GWEN IFILL: He went out of his way today to embrace that legacy.
GLENN THRUSH: Yes. And apparently after this, they embraced in the Oval Office. It was sort of a tearful moment.
And the president, I am told, has been very, very concerned about Biden's state of mind subsequent to Beau Biden's death. This is something that really weighs on everyone.
GWEN IFILL: So he said today the window had closed.
Was it Hillary Clinton basically who closed the window?
GLENN THRUSH: I think she sort of slammed it on his fingers.
If Hillary Clinton had performed badly in that first debate or there had been more damaging revelations about the e-mails that had come out, I think we might be dealing with a different fact set. But my sense is that really did it.
GWEN IFILL: And she went out of her way, we can take a look, to be very gracious in her response to him.
She said, among other things: "Joe Biden is a good man and a great vice president. I'm confident that history isn't finished with Joe Biden. As he said today, there is more work to do, and if I know Joe, he will always be on the front lines, always fighting for all of us."
Now, let's just talk polls. With Joe Biden out of the race, Hillary Clinton can afford to be as gracious as she is.
GLENN THRUSH: Oh, absolutely.
I think it is a good day. I'm sure she had a nice cup of tea and watched this thing several times. Look, in all of the polls that we have seen, Biden takes away from Hillary Clinton's support in battleground states and nationally as well. So what this means is that I think it's quite likely we are going to see a bump in the national polls and in New Hampshire and in Iowa for Hillary Clinton.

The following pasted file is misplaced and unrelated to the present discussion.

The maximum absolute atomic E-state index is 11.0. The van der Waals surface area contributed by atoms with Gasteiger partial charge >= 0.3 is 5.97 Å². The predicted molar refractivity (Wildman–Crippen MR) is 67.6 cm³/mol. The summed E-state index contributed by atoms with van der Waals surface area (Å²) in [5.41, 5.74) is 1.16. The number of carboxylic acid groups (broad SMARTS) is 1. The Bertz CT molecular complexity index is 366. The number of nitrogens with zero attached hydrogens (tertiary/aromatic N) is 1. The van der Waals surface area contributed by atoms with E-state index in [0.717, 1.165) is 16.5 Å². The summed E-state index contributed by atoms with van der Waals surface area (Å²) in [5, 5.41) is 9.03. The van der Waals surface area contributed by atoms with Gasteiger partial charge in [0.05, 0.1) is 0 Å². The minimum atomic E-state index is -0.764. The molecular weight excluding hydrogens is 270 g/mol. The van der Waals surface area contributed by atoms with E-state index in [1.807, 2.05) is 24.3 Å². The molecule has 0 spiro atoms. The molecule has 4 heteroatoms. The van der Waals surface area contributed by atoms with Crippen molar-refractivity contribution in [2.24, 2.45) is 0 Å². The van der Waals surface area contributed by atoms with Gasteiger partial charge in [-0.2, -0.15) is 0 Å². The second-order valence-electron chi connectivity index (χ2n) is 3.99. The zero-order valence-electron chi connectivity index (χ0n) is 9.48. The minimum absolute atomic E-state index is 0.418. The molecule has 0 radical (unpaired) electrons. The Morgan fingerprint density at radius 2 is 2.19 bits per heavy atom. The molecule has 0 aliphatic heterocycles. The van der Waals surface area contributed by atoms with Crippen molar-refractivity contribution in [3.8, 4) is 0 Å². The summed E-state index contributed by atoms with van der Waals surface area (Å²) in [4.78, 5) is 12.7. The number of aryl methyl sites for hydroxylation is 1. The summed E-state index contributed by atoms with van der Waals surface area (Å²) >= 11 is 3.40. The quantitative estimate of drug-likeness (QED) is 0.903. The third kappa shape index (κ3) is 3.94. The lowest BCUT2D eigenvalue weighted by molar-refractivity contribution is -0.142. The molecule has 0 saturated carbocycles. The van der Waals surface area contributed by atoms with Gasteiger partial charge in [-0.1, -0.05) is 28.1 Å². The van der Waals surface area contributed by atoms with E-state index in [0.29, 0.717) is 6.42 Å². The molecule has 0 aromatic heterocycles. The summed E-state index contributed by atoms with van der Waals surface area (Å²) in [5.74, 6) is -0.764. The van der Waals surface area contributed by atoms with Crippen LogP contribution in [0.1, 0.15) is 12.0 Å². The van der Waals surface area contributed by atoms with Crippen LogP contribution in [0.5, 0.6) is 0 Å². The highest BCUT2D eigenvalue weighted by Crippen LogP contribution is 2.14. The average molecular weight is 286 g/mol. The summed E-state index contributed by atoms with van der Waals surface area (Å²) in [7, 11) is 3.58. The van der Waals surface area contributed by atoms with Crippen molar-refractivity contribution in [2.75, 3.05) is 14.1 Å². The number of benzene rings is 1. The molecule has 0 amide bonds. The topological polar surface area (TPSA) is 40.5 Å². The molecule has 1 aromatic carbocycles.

GWEN IFILL: No Bernie Sanders bump out of this? None of the people who are supporting Bernie Sanders were drawing toward Biden?
GLENN THRUSH: Yes, Biden is a fairly centrist — you could make the argument Joe Biden, in the longer span of his career, has actually been more conservative than Hillary Clinton on a lot of things.
He has tacked to the left, as everyone in the Democratic Party has recently, but Biden's affiliation is with the white working-class voters. And Bernie Sanders much more appeals to the sort of coastal elites. I think Sanders will see a little bit of a bump, because I'm sure some supporters will flock to him. But I think Hillary Clinton is the one who is going to be the predominant recipient.
GWEN IFILL: And, finally, the vice president seemed to signal today this is not the end of his career. He still wants to be heard.
Is there any history of a second-term vice president who is not running for president being heard after finally withdrawing?
GLENN THRUSH: I think you make a very good point here. I think his moment of maximum leverage has passed.
I think the one thing that is left is an endorsement. As we know — and I covered Hillary Clinton in 2007 and 2008 — there are a lot of bumps left in this road, and she will need to pull some endorsements out of her pocket during times of need. I think the final card that he has to play is an endorsement.
GWEN IFILL: Well, we will be all waiting for that, that it will have a huge impact, perhaps, perhaps not.
That's the thing we like about campaigns, Glenn Thrush of Politico. Thank you very much.
GLENN THRUSH: Great being here.